Investigations Regarding Deposit Formation on Diesel Oxidation Catalysts 2020-01-1432
Deposit formation on components in the exhaust aftertreatment system is critical since RDE limits must be observed at any time. Besides, uncontrolled oxidation of carbonaceous deposits might damage the affected exhaust gas component. To comply with current and future emission standards diesel engines are usually operated with high EGR rates which leads to increased soot and hydrocarbon emissions what makes formation of carbonaceous deposits on EAT components more likely.
With this background, a research project was carried out that investigates influencing parameters and mechanisms of deposit formation on DOCs. Within the project a reference driving cycle was developed in order to create deposits within short time. In further endurance runs the driving cycle was modified and the changes of the deposits’ properties were analyzed. Furthermore, the engine was operated using different fuels, monoliths and engine operation modes. The thermal stability of the deposits is highly affected be the engine operation mode and the engine load within the driving cycle. On the other hand the thermal stability of the deposits does not change in a single endurance run within the periods covered by the investigations.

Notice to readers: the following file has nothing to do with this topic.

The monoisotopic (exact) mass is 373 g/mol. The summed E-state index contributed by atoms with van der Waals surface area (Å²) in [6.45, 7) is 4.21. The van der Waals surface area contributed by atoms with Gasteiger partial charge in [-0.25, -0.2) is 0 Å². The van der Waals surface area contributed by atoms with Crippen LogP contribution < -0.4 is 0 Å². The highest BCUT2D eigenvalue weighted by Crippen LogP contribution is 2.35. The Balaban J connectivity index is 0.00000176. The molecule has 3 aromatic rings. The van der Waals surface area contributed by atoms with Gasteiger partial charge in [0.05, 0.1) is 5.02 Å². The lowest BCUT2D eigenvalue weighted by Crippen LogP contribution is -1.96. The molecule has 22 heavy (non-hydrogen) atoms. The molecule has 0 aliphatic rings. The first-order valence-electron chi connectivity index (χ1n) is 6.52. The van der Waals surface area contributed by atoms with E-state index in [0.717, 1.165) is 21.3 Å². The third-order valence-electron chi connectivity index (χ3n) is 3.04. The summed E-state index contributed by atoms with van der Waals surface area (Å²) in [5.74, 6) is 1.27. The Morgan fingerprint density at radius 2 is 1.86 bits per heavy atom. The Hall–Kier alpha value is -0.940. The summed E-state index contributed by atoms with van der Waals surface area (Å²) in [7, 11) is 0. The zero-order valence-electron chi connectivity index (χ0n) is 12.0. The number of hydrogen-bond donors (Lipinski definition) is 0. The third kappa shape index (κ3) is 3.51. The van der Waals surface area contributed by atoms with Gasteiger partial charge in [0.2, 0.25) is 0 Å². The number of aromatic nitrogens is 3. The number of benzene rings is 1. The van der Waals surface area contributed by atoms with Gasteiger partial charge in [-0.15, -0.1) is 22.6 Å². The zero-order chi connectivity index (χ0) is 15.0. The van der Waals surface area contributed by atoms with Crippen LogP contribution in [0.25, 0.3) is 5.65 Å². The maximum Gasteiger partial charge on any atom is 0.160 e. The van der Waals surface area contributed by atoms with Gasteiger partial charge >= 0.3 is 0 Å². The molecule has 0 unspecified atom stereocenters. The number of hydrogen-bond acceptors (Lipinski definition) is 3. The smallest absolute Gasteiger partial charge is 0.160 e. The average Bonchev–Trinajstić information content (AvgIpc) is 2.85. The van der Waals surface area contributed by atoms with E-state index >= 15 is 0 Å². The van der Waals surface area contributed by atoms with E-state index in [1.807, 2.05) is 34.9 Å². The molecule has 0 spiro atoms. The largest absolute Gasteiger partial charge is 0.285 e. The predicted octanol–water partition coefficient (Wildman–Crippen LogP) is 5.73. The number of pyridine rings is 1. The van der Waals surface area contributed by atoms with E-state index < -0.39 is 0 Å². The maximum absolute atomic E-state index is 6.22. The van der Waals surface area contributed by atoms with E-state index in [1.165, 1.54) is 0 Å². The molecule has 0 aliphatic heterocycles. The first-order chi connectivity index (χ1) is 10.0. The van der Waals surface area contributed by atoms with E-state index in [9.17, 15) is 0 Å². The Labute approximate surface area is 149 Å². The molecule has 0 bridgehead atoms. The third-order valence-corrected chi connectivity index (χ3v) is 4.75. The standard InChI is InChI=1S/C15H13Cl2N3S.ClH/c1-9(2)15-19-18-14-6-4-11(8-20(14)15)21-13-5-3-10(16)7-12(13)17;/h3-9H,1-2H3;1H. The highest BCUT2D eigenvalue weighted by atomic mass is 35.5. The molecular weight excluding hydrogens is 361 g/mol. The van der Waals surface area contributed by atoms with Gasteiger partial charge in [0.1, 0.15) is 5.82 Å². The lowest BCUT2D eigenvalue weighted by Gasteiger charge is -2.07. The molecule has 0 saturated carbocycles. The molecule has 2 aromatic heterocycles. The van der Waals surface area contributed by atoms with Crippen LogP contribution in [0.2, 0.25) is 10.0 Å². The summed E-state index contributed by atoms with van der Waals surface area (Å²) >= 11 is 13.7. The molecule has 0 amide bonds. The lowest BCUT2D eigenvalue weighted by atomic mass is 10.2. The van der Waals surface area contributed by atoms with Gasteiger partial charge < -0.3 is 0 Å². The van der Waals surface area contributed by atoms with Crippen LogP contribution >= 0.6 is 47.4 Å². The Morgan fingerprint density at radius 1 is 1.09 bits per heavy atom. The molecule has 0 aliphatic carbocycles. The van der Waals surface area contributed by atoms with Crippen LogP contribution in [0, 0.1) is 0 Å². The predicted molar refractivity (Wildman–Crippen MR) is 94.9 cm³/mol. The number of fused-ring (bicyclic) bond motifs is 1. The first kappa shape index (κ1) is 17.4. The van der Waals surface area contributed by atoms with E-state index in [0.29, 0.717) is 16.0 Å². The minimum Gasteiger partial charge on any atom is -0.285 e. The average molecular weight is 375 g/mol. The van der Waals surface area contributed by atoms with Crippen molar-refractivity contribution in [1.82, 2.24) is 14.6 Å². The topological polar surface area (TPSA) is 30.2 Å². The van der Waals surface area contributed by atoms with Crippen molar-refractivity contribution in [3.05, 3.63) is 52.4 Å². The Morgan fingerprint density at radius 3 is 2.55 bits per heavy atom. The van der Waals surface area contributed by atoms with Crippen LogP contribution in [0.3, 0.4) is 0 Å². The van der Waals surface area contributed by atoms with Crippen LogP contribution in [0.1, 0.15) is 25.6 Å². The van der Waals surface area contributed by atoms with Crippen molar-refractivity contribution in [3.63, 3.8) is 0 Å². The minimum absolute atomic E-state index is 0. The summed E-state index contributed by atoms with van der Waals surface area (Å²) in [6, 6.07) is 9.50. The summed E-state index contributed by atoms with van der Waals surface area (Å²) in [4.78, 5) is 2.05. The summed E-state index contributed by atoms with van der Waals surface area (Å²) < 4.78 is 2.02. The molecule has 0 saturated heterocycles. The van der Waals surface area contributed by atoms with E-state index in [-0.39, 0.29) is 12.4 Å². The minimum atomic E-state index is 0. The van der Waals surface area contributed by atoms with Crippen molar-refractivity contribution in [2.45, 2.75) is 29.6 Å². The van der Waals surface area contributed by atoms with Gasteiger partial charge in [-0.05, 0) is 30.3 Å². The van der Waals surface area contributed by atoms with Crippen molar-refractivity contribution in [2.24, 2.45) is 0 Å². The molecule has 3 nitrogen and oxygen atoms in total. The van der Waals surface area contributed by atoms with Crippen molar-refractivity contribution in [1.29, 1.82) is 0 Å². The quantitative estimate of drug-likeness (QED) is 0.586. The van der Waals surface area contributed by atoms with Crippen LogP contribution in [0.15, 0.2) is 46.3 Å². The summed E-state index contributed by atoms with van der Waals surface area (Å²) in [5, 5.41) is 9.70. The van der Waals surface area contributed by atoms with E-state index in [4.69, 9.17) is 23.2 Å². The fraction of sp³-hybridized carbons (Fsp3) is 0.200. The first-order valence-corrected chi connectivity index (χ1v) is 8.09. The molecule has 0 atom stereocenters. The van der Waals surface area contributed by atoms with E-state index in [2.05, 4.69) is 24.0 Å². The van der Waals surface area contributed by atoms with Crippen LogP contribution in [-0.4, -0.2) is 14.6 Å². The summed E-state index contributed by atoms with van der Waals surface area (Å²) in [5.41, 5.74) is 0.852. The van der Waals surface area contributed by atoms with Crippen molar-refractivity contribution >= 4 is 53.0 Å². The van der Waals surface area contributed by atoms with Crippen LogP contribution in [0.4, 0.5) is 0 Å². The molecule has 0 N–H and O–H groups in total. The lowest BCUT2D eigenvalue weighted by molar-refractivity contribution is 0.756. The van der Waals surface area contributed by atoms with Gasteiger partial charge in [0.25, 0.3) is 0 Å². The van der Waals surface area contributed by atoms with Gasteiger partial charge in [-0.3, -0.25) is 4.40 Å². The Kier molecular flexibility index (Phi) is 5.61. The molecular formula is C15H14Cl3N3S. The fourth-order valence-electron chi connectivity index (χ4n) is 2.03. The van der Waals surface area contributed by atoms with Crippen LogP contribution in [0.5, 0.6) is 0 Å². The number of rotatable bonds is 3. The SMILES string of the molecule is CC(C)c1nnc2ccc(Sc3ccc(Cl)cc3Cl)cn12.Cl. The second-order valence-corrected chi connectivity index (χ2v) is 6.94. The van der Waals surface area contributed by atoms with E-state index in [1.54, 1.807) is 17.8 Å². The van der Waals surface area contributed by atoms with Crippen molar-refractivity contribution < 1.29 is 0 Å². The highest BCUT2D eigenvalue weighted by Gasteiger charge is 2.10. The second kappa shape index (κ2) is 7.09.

A sequence of typical stages of deposit formation could be found. Deposit formation is initiated at the catalyst inlet. This result is supported by 1D simulations and destructive testing of drill cores. Over the time there is an output or migration of existing deposits in single channels of the DOC, whereas growth of existing deposits occurs in other channels. In a later stage compact deposits may be built along the whole channel. These deposits consist mainly of separated soot particles.
Kevin Friese, Peter Eilts, Bernhard Lüers
Technical University of Braunschweig, FEV Europe GmbH